Tuesday, April 24, 2012

theatre review, NICE WORK IF YOU CAN GET IT, Broadway, April 23

When Crazy For You opened on Broadway twenty years ago it was hailed as "the new Gershwin musical comedy" even though George Gershwin had been dead for over 50 years.  So, it's surprising that the producers of the new Broadway musical Nice Work If You Can Get It aren't billing this show as "the newest Gershwin musical comedy" since, like Crazy For You, this new show is a re-working of an earlier Gershwin musical, but with a new book and with the addition of other Gershwin songs.

Based on the 1926 musical Oh, Kay!, Nice Work If You Can Get It features classic Gershwin tunes from that show as well as other Gershwin shows including "Someone To Watch Over Me," "Fascinating Rhythm," "But Not For Me," and "S' Wonderful."   It stars Matthew Broderick and Kelli O'Hara and officially opens on Broadway tonight.

Kelli O'Hara and Matthew Broderick
  Directed and choreographed by Kathleen Marshall and with grounded comedic performances by Broderick, Michael McGrath and Judy Kaye, Nice Work If You Can Get It is a throw back to classic musical comedies of the past.  Kelli O'Hara gives another one of her well thought out takes on an unordinary character, in this case a tom boy bootlegger. With some inspired choreography, a well honed book by Joe DiPietro and those wonderful Gershwin tunes, this show is definitely the most fun and funniest musical this season.  It is a modern screwball comedy that puts a smile on your face from pretty much the beginning that you will still have on your face when the show ends.

Terry Beaver, Estelle Parsons,
Kelli O'Hara and Matthew Broderick
Broderick is the wealthy playboy Jimmy Winter.  The show begins on the eve of his upcoming fourth marriage when he stumbles upon female bootlegger Billie (O'Hara) after a drunken night of partying.  It is 1927 and prohibition is still in full force so O'Hara is more concerned where to store her huge inventory of gin then falling in love. But sparks fly when Broderick plants a drunken kiss on O'Hara.  Of course we know from the beginning that by the end Broderick and O'Hara will be together, but DiPietro's book finds plenty of obstacles to get in the way of our stars having a "happily ever after" ending.  The fact that the father and aunt of his soon to be wife are a Senator/Judge and a prohibitionist, respectively, only adds to the drama. 

Matthew Broderick shows once again how effortless he is at comedy.  Not only is he given plenty of funny moments, but he sings many songs and dances as well.  It is nice to see Broderick in another musical, and one where he looks like he is having so much fun.  He also gets to wear some really nice costumes. O'Hara isn't given a lot of frilly dresses to wear, instead often wearing pants and jackets more associated with someone you'd see working around the docks of New York City, but she still looks great, and wraps her lovely soprano voice around many classic Gershwin songs.  She too looks like she is having a great time and her scenes and dances with Broderick are highlights of the show.  They have one solo dance number that brought the house down.

Judy Kaye and Michael McGrath
McGrath is O'Hara's bootlegging partner and he and Judy Kaye are the supporting comedic stars here who both fortunately get plenty of material and scenery to chew along the way.  I would be very happy to see both with Tony nominations in a few weeks as they are both so good with their comic abilities, solid in their character portrayals as well as both get some nice Gershwin songs to sing, including Kaye doing an over the top delivery of "Looking For a Boy" in the second act.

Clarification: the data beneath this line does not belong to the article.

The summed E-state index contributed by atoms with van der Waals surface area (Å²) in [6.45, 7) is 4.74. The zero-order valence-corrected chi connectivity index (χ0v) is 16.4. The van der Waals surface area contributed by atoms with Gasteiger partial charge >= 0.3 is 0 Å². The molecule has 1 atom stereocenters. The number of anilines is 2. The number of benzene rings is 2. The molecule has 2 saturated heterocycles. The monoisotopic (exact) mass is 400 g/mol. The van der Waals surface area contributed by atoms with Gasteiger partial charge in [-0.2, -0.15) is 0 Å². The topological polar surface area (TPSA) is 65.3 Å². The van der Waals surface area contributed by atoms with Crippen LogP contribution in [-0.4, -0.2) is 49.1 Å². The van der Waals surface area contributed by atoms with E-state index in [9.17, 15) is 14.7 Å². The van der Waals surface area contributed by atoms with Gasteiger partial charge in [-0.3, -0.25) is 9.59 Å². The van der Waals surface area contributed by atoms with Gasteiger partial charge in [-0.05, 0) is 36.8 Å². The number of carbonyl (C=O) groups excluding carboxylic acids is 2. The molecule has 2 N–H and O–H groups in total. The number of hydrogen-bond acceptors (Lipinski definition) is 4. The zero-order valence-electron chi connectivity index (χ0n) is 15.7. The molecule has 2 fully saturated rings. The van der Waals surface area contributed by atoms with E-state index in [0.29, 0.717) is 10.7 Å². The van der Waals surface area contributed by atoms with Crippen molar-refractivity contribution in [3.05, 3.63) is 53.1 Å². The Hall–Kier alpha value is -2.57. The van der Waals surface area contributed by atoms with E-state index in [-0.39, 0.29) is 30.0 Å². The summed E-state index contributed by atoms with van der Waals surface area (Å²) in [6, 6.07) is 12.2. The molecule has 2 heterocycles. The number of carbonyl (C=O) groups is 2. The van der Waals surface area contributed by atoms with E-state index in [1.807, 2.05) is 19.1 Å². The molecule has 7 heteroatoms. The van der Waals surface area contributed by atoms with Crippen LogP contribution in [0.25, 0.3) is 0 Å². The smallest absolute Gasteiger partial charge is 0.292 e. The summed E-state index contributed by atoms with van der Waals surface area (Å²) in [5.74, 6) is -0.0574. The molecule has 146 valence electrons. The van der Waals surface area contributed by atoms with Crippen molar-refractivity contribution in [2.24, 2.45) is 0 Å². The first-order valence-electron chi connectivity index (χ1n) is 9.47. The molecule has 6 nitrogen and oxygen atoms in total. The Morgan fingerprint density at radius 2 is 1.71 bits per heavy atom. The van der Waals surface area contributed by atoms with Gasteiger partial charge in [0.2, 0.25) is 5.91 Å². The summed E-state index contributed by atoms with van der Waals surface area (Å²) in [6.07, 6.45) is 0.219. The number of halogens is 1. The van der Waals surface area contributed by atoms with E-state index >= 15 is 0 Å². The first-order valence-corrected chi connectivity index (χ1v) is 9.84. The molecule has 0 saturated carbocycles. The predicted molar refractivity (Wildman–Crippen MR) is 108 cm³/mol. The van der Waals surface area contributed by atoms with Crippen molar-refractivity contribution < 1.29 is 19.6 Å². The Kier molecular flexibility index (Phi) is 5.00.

Also in the cast are Jennifer Laura Thompson as Broderick's fiancee and Estelle Parsons as his mom.  Thompson isn't given a lot to do but she is perfect as the fortune hungry woman who is only looking out for herself and while Parsons doesn't show up until the last 15 minutes of the show, she is given some rich material to deliver.

Like last year's Anything Goes, that she also directed and choreographed, Marshall has proven herself perfectly capable of directing a new musical comedy as well as being able to hone excellent performances from a fairly large ensemble cast.   Her choreography for Nice Work If You Can Get It is both fresh and funny. Her stars are all over the stage, dancing on the furniture, the staircase of the mansion, sometimes lifted high above like up on a ladder and Broderick is even lifted up by the female ensemble as well as rolled along the backs of the male ensemble.  All of these moments add funny touches to the already funny show.  Marshall's use of various set pieces from a bathtub or a bed to a chandelier to bring out the humor in the piece are also the signs of a director who knows how to accurately use what they've been given to make the whole more than the sum of the parts. 

A lovely set design by Derek McLane provides some huge Long Island Mansion surroundings including the front, inside and garden of the mansion as well as various bedrooms and a bathroom.  Costumes by Martin Pakledinaz are rich and elegant but also simple when necessary like the street close costumes for O'Hara and McGrath.

If you're looking for a fun night out with A list Broadway starts look no further than Nice Work If You Can Get It.

Official Show Site

Highlights from the show:

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